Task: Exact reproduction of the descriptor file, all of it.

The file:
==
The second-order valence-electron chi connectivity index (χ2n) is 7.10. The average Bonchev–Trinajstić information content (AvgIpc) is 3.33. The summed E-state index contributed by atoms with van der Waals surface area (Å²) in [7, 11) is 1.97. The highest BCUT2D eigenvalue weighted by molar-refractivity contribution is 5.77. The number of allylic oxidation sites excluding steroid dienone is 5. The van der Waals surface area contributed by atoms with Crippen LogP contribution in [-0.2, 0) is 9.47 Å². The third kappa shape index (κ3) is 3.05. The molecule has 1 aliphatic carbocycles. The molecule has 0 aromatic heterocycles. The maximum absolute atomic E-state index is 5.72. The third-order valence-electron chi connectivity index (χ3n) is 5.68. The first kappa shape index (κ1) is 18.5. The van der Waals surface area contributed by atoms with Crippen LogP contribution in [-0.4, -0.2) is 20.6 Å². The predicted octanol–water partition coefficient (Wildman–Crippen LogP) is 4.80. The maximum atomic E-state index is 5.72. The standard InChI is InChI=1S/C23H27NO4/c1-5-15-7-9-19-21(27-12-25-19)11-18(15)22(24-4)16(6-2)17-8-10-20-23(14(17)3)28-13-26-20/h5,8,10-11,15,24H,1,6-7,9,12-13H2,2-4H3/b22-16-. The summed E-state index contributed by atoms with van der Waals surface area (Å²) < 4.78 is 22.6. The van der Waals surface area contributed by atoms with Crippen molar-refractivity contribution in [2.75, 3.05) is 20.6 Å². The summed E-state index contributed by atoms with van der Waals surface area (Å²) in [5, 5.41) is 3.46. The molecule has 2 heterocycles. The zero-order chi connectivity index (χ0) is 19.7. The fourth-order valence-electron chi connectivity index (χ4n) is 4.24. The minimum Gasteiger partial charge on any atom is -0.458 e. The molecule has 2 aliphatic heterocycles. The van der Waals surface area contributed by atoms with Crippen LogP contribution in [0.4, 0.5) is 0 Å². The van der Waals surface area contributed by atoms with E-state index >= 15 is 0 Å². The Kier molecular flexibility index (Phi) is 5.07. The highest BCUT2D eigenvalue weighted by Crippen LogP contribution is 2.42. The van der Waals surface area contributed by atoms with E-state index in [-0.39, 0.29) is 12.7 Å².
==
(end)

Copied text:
The second-order valence-electron chi connectivity index (χ2n) is 7.10. The average Bonchev–Trinajstić information content (AvgIpc) is 3.33. The summed E-state index contributed by atoms with van der Waals surface area (Å²) in [7, 11) is 1.97. The highest BCUT2D eigenvalue weighted by molar-refractivity contribution is 5.77. The number of allylic oxidation sites excluding steroid dienone is 5. The van der Waals surface area contributed by atoms with Crippen LogP contribution in [-0.2, 0) is 9.47 Å². The third kappa shape index (κ3) is 3.05. The molecule has 1 aliphatic carbocycles. The molecule has 0 aromatic heterocycles. The maximum absolute atomic E-state index is 5.72. The third-order valence-electron chi connectivity index (χ3n) is 5.68. The first kappa shape index (κ1) is 18.5. The van der Waals surface area contributed by atoms with Crippen LogP contribution in [-0.4, -0.2) is 20.6 Å². The predicted octanol–water partition coefficient (Wildman–Crippen LogP) is 4.80. The maximum atomic E-state index is 5.72. The standard InChI is InChI=1S/C23H27NO4/c1-5-15-7-9-19-21(27-12-25-19)11-18(15)22(24-4)16(6-2)17-8-10-20-23(14(17)3)28-13-26-20/h5,8,10-11,15,24H,1,6-7,9,12-13H2,2-4H3/b22-16-. The summed E-state index contributed by atoms with van der Waals surface area (Å²) < 4.78 is 22.6. The van der Waals surface area contributed by atoms with Crippen molar-refractivity contribution in [2.75, 3.05) is 20.6 Å². The summed E-state index contributed by atoms with van der Waals surface area (Å²) in [5, 5.41) is 3.46. The molecule has 2 heterocycles. The zero-order chi connectivity index (χ0) is 19.7. The fourth-order valence-electron chi connectivity index (χ4n) is 4.24. The minimum Gasteiger partial charge on any atom is -0.458 e. The molecule has 2 aliphatic heterocycles. The van der Waals surface area contributed by atoms with Crippen LogP contribution in [0.4, 0.5) is 0 Å². The van der Waals surface area contributed by atoms with E-state index >= 15 is 0 Å². The Kier molecular flexibility index (Phi) is 5.07. The highest BCUT2D eigenvalue weighted by Crippen LogP contribution is 2.42. The van der Waals surface area contributed by atoms with E-state index in [-0.39, 0.29) is 12.7 Å².